Google co-founder Sergey Brin has expressed amazement at resistance to the Internet giant's efforts to digitize the world's books and lamented a deal to have Microsoft handle online search at Yahoo!
Brin's comments came during a surprise appearance on-stage at a Web 2.0 Summit in San Francisco.
"It's a shame," Brin said during a chat with the Summit's John Battelle on Thursday.
"I think Yahoo! had a number of innovations there and I wish they would continue to innovate in search."
Brin declined to say whether he opposes the pending deal for Microsoft's new Bing search engine to handle queries at Yahoo! websites. He said he has given Bing a try.
"I use all search out there," Brin said. "I think Bing has reminded us that search is a very competitive market. There are probably a few dozen startups doing interesting things."
Brin said Google focuses on figuring out things to do with technology advances such as smaller, more powerful microprocessors to work.
Those efforts are reflected in projects such as Google Book search and beefing up the amount of Gmail handled for free," Brin said.
"I've been surprised at the level of controversy there is about digitizing the world's books and making them available (online)," Brin said.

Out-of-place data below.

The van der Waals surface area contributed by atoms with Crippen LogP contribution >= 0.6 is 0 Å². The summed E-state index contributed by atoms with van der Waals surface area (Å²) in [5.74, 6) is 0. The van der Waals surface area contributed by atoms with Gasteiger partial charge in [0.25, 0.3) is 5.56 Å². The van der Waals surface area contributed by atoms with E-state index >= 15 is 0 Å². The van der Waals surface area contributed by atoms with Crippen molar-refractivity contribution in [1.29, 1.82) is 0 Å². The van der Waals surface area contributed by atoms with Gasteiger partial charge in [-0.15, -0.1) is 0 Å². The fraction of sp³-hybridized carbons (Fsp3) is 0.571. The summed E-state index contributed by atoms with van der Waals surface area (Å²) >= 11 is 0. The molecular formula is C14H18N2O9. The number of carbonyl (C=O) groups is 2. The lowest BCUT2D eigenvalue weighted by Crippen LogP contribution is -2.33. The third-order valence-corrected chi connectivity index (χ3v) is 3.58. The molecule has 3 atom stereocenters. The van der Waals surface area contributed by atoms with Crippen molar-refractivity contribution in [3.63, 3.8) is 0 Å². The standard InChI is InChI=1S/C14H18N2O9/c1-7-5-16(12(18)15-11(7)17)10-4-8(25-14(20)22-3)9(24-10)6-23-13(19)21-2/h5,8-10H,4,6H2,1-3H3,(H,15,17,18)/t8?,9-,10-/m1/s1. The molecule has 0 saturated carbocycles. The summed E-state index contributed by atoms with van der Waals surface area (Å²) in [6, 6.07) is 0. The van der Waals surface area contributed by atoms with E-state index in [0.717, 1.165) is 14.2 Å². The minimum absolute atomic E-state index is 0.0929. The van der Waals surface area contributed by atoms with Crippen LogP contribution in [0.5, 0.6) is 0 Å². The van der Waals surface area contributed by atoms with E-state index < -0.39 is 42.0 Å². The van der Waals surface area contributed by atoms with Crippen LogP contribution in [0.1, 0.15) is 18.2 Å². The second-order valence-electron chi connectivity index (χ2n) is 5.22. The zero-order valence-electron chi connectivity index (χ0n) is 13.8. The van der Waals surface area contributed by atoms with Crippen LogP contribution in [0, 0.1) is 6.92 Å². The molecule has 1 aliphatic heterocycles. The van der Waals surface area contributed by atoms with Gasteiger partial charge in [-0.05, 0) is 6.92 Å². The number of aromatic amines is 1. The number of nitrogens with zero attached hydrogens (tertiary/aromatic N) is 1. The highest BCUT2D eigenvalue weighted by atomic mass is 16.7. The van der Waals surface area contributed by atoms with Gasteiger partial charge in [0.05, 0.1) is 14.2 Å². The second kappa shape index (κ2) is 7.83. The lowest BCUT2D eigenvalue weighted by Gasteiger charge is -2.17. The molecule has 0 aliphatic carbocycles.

"Ultimately, these books have great information in them, but we need a way to be able to allow people to access them and to pay authors and publishers for those books."
He added that he is optimistic Google's mission to digitally archive the written works of the world will succeed.
Brin also defended Google against traditional news industry titans that accuse the Internet firm of cashing in by indexing stories in search results pages featuring online advertising.
"The world is evolving and business models are changing," Brin said. "They are sort of making a leap that Google is causing that or somehow stealing from them. I don't agree with that conclusion but I agree with the pain."
He added that he believes it is important that newspapers survive.
(c) 2009 AFP
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